Switching from a banking comedy (The EU is saved!) to a literary one, here is this week's chapter of my serialized comic novel "Four Bidding For Love." (Those who find absurdist humor and adult situations offensive, please read no further.)
Being late was not in Kylie's nature, and being more nervous than usual, she'd arrived in San Francisco far in advance of the 2 p.m. meeting at the Craft Fair. Though she wasn't to meet Alexia on Union Street until 4 p.m., rather than wander aimlessly around a Craft Fair which did not interest her, she made her way to Union Street.
Alexia's shop was the sort of tony boutique Kylie reserved for window-shopping only—dark-green woodwork and a whimsically designed sign reading "Well-Heeled Etc." With the confidence of the anonymous casual shopper she slipped through the door and located Alexia's selection of second-hand shoes behind the handbags and new footwear.
Kylie had chosen her faded blue jeans and cream V-neck blouse carefully, for the pert college-girl informality made no claim to either rebel or upscale; gold-loop earrings and her one good pair of Raybans suggested that she was neither naive nor aggressive. She'd tied her dark hair back in a sleek black braid, and decided after much agonizing to wear a pair of worn black flats.
As difficult as that decision was—for a woman who sold shoes for a living would discern an entire world in another woman's footwear—it paled beside the difficulty of selecting an outfit for Ross. For after much deliberation, she'd concluded he should not risk revealing his true identity during the negotiation, but should hide beneath the layered attire of a matronly woman.
It was not easy convincing him of the wisdom of this deception, for he'd clung to the idea he could flit anonymously around the craft fair, keeping in touch with her by cellphone. Even worse, she could not reveal her true concern: that should the negotiations for the coveted T-20Z go poorly, Ross might physically accost this Robin and end up being arrested.
Just as she thought he might be close to conceding, his huge wild-bearded friend Dewey appeared like the Devil's own tool-slinger—assuming the Devil's tool-slinger wears oil-stained blue overalls reeking of jet fuel, and fills an entire doorway with his cheery bulk—acting like a child on Christmas morning, excitedly begging Ross for the Canadian hand axe which had just arrived in the mail.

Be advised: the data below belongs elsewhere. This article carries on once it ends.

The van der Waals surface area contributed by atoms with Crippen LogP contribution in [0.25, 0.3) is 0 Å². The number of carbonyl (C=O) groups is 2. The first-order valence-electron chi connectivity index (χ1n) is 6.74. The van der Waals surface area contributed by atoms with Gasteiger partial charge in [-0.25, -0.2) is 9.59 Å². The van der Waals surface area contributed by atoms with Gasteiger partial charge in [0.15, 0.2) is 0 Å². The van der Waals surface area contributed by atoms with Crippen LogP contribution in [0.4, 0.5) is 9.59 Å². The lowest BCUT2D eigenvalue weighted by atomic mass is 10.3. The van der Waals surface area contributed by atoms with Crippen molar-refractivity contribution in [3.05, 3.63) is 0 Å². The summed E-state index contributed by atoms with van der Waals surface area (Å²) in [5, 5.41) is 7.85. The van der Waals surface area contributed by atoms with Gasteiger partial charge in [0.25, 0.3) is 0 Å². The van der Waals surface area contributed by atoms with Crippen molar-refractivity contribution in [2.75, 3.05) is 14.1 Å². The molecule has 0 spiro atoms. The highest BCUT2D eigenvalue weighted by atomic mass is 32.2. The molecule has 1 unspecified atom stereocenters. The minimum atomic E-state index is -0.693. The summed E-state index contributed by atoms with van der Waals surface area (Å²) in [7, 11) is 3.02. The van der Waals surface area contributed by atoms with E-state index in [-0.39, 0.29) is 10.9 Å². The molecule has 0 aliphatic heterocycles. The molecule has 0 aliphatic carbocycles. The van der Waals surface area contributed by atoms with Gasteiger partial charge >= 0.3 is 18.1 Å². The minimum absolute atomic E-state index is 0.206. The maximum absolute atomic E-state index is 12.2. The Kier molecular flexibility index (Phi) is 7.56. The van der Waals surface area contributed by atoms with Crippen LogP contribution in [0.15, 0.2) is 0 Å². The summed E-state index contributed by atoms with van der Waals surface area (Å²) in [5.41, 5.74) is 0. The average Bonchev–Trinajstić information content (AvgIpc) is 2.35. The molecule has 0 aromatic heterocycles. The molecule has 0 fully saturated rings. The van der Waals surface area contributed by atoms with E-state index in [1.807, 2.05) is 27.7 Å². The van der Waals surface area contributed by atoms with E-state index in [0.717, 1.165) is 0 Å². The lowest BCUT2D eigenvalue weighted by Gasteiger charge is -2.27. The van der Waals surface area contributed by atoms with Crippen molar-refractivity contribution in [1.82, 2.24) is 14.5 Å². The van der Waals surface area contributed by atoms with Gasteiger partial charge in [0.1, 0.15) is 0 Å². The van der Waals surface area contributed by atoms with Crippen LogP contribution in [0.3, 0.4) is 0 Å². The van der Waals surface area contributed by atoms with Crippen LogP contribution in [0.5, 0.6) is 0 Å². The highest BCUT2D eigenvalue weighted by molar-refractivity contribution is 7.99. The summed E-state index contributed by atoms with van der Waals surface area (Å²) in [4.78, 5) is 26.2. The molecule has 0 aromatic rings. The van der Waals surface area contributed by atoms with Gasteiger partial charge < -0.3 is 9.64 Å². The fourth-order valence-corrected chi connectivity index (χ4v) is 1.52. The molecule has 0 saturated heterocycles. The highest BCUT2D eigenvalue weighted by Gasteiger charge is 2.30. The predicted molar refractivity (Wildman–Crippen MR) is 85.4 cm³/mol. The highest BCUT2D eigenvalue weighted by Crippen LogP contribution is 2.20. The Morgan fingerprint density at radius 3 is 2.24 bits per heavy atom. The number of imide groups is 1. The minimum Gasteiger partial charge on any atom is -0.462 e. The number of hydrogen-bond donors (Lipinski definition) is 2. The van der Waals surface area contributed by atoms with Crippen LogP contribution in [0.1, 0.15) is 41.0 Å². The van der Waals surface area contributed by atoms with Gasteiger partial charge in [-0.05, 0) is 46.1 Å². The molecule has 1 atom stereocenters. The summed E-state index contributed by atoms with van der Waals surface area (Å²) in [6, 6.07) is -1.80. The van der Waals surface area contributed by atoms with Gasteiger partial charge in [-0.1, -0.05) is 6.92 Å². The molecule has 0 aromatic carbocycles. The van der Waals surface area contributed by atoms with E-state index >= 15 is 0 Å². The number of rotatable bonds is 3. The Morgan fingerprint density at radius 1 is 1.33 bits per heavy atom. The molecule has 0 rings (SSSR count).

Distracted by thoughts of disguise, Ross wordlessly complied, and Dewey practically squealed with delight—if a loud baritone can be said to squeal—at the shiny blade and handcarved handle. With an enthusiastic "The balance is perfect!" Dewey bustled out to the front porch and industriously set to testing the hatchet's sharpness by tossing it at one of the porch's round columns. The blade stuck in the innocent post with a satisfying thunk that brought Ross out of his chair with electric alarm. Rushing to the door, he shouted, "Don't bring down the building, for God's sake!"
"Just testing it," Dewey remarked in a wounded tone, and Ross snapped, "There's an old board in the backyard. Use that."
With the slump-shouldered pose of a reprimanded hound, Dewey withdrew his great bulk to the weedy backyard and retrieved a sun-stained old plank to the front porch, where he set the board upright and happily resumed throwing his new hand axe; each thunk was followed by a muted exclamation of glee, and Ross glanced at Kylie and shook his head.
"Imagine getting that much fun from splintering wood."
Kylie smiled, but behind her agreeable grin lay a scheming mind seeking a reason so compelling that Ross would finally agree to dress up as a harmless matron. Hiding her real concern, she'd quickly sketched out the absolute necessity of a female alter-ego.
"This Robin is sure to notice another man skulking about," she warned, and Ross's brows knitted into deep furrows of anxiety.
"OK, so I'll wear a hat and sunglasses."
"And fool no one," she said acerbically. "Suppose this Alexia is skulking about, too, and decides to stalk you. And don't forget, she has telepathy."
"Clairvoyance, not telepathy," Ross had countered tiredly. "Which means she'll know it's me even beneath a disguise."
"No, she'd never guess you'd cross-dress," Kylie replied. "Never ever, I don't care how clairvoyant she is when she's bidding. Believe me, it's your best chance. And if you don't agree, fine; handle the negotiations yourself."